Stories for November 19, 2013
Justice Sonia Sotomayor's dissent in a case this week involving the death penalty in Alabama was not aimed at public opinion, but it could be Exhibit A for why the nation's judiciary is falling in the public's estimation.
The U.S. Supreme Court has refused to block abortion restrictions that are included in a new Texas law that was enacted after vigorous debate this year. The law is the subject of an ongoing legal battle.
Florida Rep. Henry "Trey" Radel is being charged with cocaine possession and faces arraignment on Wednesday in Washington, D.C.
Hold onto your owls, Harry Potter fans. The U.S. Postal Service is hoping you'll send your letters with one of 20 new Potter-themed stamps it unveiled Tuesday.
"Phoenix Mars Mission: Onto The Ice" takes a behind-the-scenes look at the first successful landing on the Mars polar region and the ongoing search for signs of life on Earth's neighboring planets. The film documents the 422-million-mile journey through space exclusively through the eyes of principal investigator Peter H. Smith and the Phoenix Lander Team.
After extinguishing the flames, fire fighters discovered a cannabis-cultivation setup powered by an illicit power connection to a nearby utility pole.
For the past nine months, Princeton University in New Jersey has been trying to halt an outbreak of bacterial meningitis in its students without success. So it's going to offer students a vaccine that's not yet approved for broader use in the US.
For many of us, Thanksgiving is just not the same without turkey, mashed potatoes, cranberry sauce and pumpkin pie. In other words, tradition tends to trump trendy.
In this program, scientists around the world follow a once-in-a-lifetime event, the path of the sun-grazing comet ISON. The comet, somewhere between one and 10 kilometers in diameter, is currently just beyond the orbit of Jupiter. As it races past Earth toward the sun, it will likely develop a tail to light up the night skies. Then ISON will slingshot around the back of the sun, to emerge perhaps brighter than ever. But there’s jeopardy, too; ISON could evaporate completely, or the sun’s gravity could tear it apart.
Six schoolchildren in San Diego County were reported this week to have whooping cough, and all but one were up-to-date on their immunizations, according to county officials.
FBI agents served a search warrant at the offices of Balboa Ambulance in El Cajon this morning. A court order prohibits the government from publicly disclosing details about the case.
In an agreement settling many U.S. claims over its sale of troubled mortgages, JP Morgan Chase will pay a record $13 billion, in a deal announced by the Justice Department Tuesday.
It pays to be unique when you're going for the title of best restroom in the land. Design details are crucial, and so is the choice of materials. It also doesn't hurt if you serve drinks in a commodious chamber. Those are the strengths of the Varsity Theater, a concert hall in Minneapolis that has won America's Best Restroom Contest for 2013.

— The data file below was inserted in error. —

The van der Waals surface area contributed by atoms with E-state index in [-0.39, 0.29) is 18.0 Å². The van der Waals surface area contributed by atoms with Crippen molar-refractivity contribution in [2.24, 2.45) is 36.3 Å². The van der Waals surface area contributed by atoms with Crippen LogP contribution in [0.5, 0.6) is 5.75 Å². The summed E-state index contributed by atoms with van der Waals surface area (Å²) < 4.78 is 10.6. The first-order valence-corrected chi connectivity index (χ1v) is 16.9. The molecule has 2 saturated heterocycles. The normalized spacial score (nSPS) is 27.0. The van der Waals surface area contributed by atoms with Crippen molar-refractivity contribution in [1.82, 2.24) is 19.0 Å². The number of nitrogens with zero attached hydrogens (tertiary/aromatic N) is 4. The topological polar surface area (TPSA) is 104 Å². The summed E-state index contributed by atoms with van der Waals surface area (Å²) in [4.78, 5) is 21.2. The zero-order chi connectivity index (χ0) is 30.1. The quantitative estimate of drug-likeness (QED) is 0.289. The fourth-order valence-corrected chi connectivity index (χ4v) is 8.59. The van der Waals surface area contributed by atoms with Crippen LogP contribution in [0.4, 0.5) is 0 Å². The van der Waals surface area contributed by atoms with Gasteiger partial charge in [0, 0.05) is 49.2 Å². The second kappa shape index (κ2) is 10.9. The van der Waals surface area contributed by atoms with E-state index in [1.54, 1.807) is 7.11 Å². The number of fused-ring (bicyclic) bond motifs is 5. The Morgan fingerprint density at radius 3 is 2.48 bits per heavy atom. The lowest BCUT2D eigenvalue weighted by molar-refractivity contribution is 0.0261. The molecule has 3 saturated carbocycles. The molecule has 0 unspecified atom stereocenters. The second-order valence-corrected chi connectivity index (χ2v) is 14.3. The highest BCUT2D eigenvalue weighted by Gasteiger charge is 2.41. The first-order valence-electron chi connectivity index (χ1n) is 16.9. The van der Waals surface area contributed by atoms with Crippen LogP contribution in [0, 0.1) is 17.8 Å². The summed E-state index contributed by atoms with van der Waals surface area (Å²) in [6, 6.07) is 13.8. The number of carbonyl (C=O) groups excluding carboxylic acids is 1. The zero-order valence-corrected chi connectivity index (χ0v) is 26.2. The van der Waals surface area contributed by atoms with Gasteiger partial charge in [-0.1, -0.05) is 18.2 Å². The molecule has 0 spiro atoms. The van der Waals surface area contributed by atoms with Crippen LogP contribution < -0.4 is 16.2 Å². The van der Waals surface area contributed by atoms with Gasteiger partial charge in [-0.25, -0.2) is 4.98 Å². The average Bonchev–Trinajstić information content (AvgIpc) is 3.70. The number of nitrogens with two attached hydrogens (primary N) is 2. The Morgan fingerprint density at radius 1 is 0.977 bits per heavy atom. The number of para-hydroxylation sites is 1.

Emergency aid workers are rushing this week to get food aid to the victims of Typhoon Haiyan in the Philippines -- just the latest reminder of how vulnerable the food supply can be when disaster hits.
This is a story of contrast between two popular methods of software development. One is called "waterfall," the other, "agile."
Homicide detectives Tuesday investigated the death of a 16-year-old boy who apparently drank a lethal amount of methamphetamine-laced liquid while attempting to cross into the country at the San Ysidro Port of Entry.
Eastbound state Route 52 from Convoy Street to Kearny Villa Road is scheduled to close Tuesday and Wednesday night for paving and striping.
Along with the stories of incredible destruction and heart-breaking losses, Tuesday's reports about the aftereffects of Sunday's tornadoes in Illinois, Michigan, Indiana and other parts of the Midwest make this ominous point:
Creigh Deeds, a Democratic state senator in Virginia who was his party's 2009 gubernatorial nominee, "is in critical condition at the University of Virginia Medical Center after he was stabbed in his home Tuesday morning," Richmond's WRIC-TV reports.
The dropping pump prices are the result of lower wholesale prices and the Nov. 1 switch to winter blend gasoline, which costs less to produce.
Reporters on the national security beat are sifting through about 1,000 pages of newly declassified documents that the National Security Agency released late Monday.
On this 150 anniversary of President Lincoln's Gettysburg Address, his words -- not ours -- are important.
One hundred fifty year ago, President Abraham Lincoln stood on a battlefield in Gettysburg, Penn., and declared "a new birth of freedom" for the nation.
In Colorado, farmers are scrambling to recover from September's historic floods -- floods that decimated miles of roadways, cut off entire towns and sent rivers and creeks into areas they'd never been before.
Imagine your city council telling the police department how many people it had to keep in jail each night.
For two years, Neville Amaria carpooled to his office in Los Angeles. That puts him in the same category as about 10 percent of American workers, who drive or ride to work in a car with two or more passengers.
The controversy over the National Security Agency's surveillance programs has exposed a problem in the oversight of those programs: The development of the relevant technology has outpaced the laws and policies that govern its use.
Wisconsin Gov. Scott Walker is one of 25 Republican governors who are rejecting the health law's expansion of Medicaid. But Wisconsin's own Medicaid program, known as BadgerCare, was more generous than that of many states, and now Walker wants to transfer many of those people to the insurance marketplace created by the Affordable Care Act.